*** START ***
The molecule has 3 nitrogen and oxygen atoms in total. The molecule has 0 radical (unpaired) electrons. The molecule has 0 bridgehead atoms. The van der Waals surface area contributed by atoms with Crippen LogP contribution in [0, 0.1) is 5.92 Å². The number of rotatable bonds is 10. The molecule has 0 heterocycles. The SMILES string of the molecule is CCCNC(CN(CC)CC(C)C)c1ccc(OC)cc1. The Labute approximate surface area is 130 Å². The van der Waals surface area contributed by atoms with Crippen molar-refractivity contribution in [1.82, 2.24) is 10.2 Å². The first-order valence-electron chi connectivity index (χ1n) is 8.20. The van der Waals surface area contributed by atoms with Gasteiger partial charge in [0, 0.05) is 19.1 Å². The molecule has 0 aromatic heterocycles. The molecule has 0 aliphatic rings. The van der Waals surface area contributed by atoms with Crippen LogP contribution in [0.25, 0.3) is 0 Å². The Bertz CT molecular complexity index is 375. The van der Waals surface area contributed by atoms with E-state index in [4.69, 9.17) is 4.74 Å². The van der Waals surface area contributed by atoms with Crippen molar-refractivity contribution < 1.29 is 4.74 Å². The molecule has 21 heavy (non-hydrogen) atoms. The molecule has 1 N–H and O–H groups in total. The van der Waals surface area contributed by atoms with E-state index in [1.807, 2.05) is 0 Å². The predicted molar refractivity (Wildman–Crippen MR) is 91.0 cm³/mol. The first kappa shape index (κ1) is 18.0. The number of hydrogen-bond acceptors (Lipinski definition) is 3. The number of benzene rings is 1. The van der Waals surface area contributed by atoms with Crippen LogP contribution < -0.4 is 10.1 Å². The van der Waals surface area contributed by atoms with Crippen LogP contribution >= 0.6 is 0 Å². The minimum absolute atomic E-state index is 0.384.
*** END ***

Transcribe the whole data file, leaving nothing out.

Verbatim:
The molecule has 3 nitrogen and oxygen atoms in total. The molecule has 0 radical (unpaired) electrons. The molecule has 0 bridgehead atoms. The van der Waals surface area contributed by atoms with Crippen LogP contribution in [0, 0.1) is 5.92 Å². The number of rotatable bonds is 10. The molecule has 0 heterocycles. The SMILES string of the molecule is CCCNC(CN(CC)CC(C)C)c1ccc(OC)cc1. The Labute approximate surface area is 130 Å². The van der Waals surface area contributed by atoms with Crippen molar-refractivity contribution in [1.82, 2.24) is 10.2 Å². The first-order valence-electron chi connectivity index (χ1n) is 8.20. The van der Waals surface area contributed by atoms with Gasteiger partial charge in [0, 0.05) is 19.1 Å². The molecule has 0 aromatic heterocycles. The molecule has 0 aliphatic rings. The van der Waals surface area contributed by atoms with Crippen LogP contribution in [0.25, 0.3) is 0 Å². The Bertz CT molecular complexity index is 375. The van der Waals surface area contributed by atoms with E-state index in [4.69, 9.17) is 4.74 Å². The van der Waals surface area contributed by atoms with Crippen molar-refractivity contribution < 1.29 is 4.74 Å². The molecule has 21 heavy (non-hydrogen) atoms. The molecule has 1 N–H and O–H groups in total. The van der Waals surface area contributed by atoms with E-state index in [1.807, 2.05) is 0 Å². The predicted molar refractivity (Wildman–Crippen MR) is 91.0 cm³/mol. The first kappa shape index (κ1) is 18.0. The number of hydrogen-bond acceptors (Lipinski definition) is 3. The number of benzene rings is 1. The van der Waals surface area contributed by atoms with Crippen LogP contribution < -0.4 is 10.1 Å². The van der Waals surface area contributed by atoms with Crippen LogP contribution >= 0.6 is 0 Å². The minimum absolute atomic E-state index is 0.384.